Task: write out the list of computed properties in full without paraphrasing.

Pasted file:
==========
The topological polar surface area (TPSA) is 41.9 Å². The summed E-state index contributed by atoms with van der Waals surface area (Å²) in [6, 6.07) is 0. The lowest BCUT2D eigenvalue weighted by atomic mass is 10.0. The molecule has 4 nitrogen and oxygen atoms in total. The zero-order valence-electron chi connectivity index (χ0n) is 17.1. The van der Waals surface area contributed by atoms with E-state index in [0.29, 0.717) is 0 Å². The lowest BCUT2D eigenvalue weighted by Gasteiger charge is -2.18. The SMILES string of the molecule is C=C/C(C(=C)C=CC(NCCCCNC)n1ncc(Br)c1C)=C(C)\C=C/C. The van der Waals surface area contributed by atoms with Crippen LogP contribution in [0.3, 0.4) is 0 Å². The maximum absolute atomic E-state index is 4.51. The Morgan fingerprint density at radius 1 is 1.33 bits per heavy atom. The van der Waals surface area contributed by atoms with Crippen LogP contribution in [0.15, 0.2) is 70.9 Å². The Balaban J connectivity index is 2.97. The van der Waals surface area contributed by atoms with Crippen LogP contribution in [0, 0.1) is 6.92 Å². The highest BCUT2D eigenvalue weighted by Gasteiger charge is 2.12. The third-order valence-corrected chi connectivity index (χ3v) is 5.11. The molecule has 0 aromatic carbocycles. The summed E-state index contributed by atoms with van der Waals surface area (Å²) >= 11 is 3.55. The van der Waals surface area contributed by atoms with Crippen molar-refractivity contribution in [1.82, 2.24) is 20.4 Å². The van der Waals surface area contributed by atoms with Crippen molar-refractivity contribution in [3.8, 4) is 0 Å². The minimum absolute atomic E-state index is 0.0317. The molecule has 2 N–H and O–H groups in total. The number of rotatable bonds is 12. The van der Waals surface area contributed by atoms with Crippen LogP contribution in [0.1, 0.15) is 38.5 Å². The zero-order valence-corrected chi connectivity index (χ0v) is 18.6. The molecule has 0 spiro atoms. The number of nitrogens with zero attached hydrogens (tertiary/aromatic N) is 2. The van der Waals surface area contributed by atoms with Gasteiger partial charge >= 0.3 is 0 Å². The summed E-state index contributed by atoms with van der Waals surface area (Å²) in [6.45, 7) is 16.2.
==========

The topological polar surface area (TPSA) is 41.9 Å². The summed E-state index contributed by atoms with van der Waals surface area (Å²) in [6, 6.07) is 0. The lowest BCUT2D eigenvalue weighted by atomic mass is 10.0. The molecule has 4 nitrogen and oxygen atoms in total. The zero-order valence-electron chi connectivity index (χ0n) is 17.1. The van der Waals surface area contributed by atoms with E-state index in [0.29, 0.717) is 0 Å². The lowest BCUT2D eigenvalue weighted by Gasteiger charge is -2.18. The SMILES string of the molecule is C=C/C(C(=C)C=CC(NCCCCNC)n1ncc(Br)c1C)=C(C)\C=C/C. The van der Waals surface area contributed by atoms with Crippen LogP contribution in [0.3, 0.4) is 0 Å². The maximum absolute atomic E-state index is 4.51. The Morgan fingerprint density at radius 1 is 1.33 bits per heavy atom. The van der Waals surface area contributed by atoms with Crippen LogP contribution in [0.15, 0.2) is 70.9 Å². The Balaban J connectivity index is 2.97. The van der Waals surface area contributed by atoms with Crippen LogP contribution in [0, 0.1) is 6.92 Å². The highest BCUT2D eigenvalue weighted by Gasteiger charge is 2.12. The third-order valence-corrected chi connectivity index (χ3v) is 5.11. The molecule has 0 aromatic carbocycles. The summed E-state index contributed by atoms with van der Waals surface area (Å²) >= 11 is 3.55. The van der Waals surface area contributed by atoms with Crippen molar-refractivity contribution in [1.82, 2.24) is 20.4 Å². The van der Waals surface area contributed by atoms with Crippen molar-refractivity contribution in [3.8, 4) is 0 Å². The minimum absolute atomic E-state index is 0.0317. The molecule has 2 N–H and O–H groups in total. The number of rotatable bonds is 12. The van der Waals surface area contributed by atoms with Crippen LogP contribution in [0.1, 0.15) is 38.5 Å². The zero-order valence-corrected chi connectivity index (χ0v) is 18.6. The molecule has 0 spiro atoms. The number of nitrogens with zero attached hydrogens (tertiary/aromatic N) is 2. The van der Waals surface area contributed by atoms with Gasteiger partial charge >= 0.3 is 0 Å². The summed E-state index contributed by atoms with van der Waals surface area (Å²) in [6.45, 7) is 16.2.